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Pediatric Dental Health
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Children With ADHD
Attention deficit hyperactivity disorder (ADHD) is the
most commonly diagnosed behavioral disorder of childhood, affecting 6 percent of
school-age children. The clinical hallmarks of this genetically influenced,
neuropsychiatric disorder are inattention, hyperactivity, and impulsivity. ADHD
is often accompanied by other disorders such as learning disability,
oppositional defiant disorder, anxiety, or depression. Children with ADHD
usually have difficulty functioning at home and at school, and with peers.
The symptoms of ADHD include inattention, hyperactivity, and impulsivity.
Inattentive children are disorganized and easily distracted. They have a hard
time keeping their mind on a task, and get bored quickly. Hyperactive children
are always in motion. They can't sit still, and they touch everything. Impulsive
children have difficulty waiting for things. They may grab a toy from another
child, or may hit another child when they are upset.
Although children can show signs of ADHD at an early age, a diagnosis is usually
not made until they start school. This is because the symptoms may be more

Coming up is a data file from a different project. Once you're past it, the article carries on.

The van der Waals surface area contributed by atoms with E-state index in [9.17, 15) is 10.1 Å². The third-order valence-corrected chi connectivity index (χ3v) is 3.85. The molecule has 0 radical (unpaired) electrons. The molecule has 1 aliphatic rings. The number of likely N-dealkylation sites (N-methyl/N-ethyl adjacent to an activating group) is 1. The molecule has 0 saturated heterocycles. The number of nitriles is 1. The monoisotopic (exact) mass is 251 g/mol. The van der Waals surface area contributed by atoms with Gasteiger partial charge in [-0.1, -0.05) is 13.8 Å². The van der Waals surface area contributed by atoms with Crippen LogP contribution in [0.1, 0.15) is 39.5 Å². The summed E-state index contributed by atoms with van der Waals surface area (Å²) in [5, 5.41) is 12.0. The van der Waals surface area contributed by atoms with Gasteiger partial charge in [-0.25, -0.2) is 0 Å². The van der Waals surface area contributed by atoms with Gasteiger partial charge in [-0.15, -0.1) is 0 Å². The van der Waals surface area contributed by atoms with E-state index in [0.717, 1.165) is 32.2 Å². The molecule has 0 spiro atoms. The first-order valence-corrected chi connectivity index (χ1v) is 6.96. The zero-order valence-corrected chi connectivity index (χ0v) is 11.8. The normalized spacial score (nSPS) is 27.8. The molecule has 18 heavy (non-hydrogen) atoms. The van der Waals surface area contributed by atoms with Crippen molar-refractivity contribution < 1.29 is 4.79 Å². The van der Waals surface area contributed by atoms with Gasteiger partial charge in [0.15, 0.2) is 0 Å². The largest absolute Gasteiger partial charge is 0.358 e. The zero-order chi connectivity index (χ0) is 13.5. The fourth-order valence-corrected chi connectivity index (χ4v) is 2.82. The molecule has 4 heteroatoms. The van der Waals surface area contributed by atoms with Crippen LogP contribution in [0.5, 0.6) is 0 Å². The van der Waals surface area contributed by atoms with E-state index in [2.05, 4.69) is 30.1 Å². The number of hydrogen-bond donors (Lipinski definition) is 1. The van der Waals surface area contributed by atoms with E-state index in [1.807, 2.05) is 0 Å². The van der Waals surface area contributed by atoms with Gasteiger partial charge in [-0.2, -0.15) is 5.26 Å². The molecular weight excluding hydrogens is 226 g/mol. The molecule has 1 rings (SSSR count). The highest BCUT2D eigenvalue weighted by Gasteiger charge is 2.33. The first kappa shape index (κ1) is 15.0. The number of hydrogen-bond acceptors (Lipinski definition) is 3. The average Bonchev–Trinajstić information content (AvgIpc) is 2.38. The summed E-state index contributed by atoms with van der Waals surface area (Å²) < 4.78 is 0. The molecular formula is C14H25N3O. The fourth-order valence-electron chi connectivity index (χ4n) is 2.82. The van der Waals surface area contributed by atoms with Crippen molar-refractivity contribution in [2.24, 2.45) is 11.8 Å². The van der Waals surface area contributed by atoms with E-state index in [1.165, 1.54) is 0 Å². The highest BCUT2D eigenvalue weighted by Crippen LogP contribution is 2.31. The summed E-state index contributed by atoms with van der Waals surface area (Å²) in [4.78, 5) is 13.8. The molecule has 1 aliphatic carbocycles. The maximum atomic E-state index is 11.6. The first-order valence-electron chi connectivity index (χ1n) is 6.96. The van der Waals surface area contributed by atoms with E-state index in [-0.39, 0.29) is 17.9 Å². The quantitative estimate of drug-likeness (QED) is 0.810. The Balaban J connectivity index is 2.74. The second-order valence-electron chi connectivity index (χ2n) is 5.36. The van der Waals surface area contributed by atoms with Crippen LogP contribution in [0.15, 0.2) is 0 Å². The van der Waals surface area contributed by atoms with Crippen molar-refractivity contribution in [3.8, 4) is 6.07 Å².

apparent in the classroom. The diagnosis of ADHD can be made by using
well-tested diagnostic interview methods. Diagnosis is based on history and
observable behaviors in the child's usual settings. There is no single test for
ADHD. The diagnostic evaluation starts when the child's pediatrician takes a
complete health history to rule out physical problems. The pediatrician will
also ask about the child's behavior at home and in school.
The most effective treatment for ADHD is a combination of medication,
behavior-changing therapy, and environmental modifications.
ADHD is one of the best researched disorders in medicine. Despite progress in
the assessment, diagnosis, and treatment of ADHD, the disorder and its treatment
have remained controversial. The main controversy continues to be the use of
psychostimulants for treatment. It may seem strange to give stimulants to a
child with hyperactivity, but these drugs actually reduce hyperactivity and
increase the attention span of the child. These medications do not cure the
disorder, but they do control the symptoms temporarily. For school-age children
with ADHD, the most common medication taken is Ritalin (methylphenidate
hydrochloride). This medication is not addictive, but may have side effects,
depending on the dose. The side effects associated with a moderate dose may
include decreased appetite, and insomnia. The usual dose of Ritalin is 5 to 20
MG, given two to three times per day. There is no conclusive evidence that
careful therapeutic use of Ritalin is harmful to a child with ADHD.
Behavior-changing therapy includes contingency management techniques. Examples
of contingency management in the classroom setting are the point/token reward,
time-out, and response cost techniques. A combined medication and behavioral
treatment protocol results in improved social skills. An important potential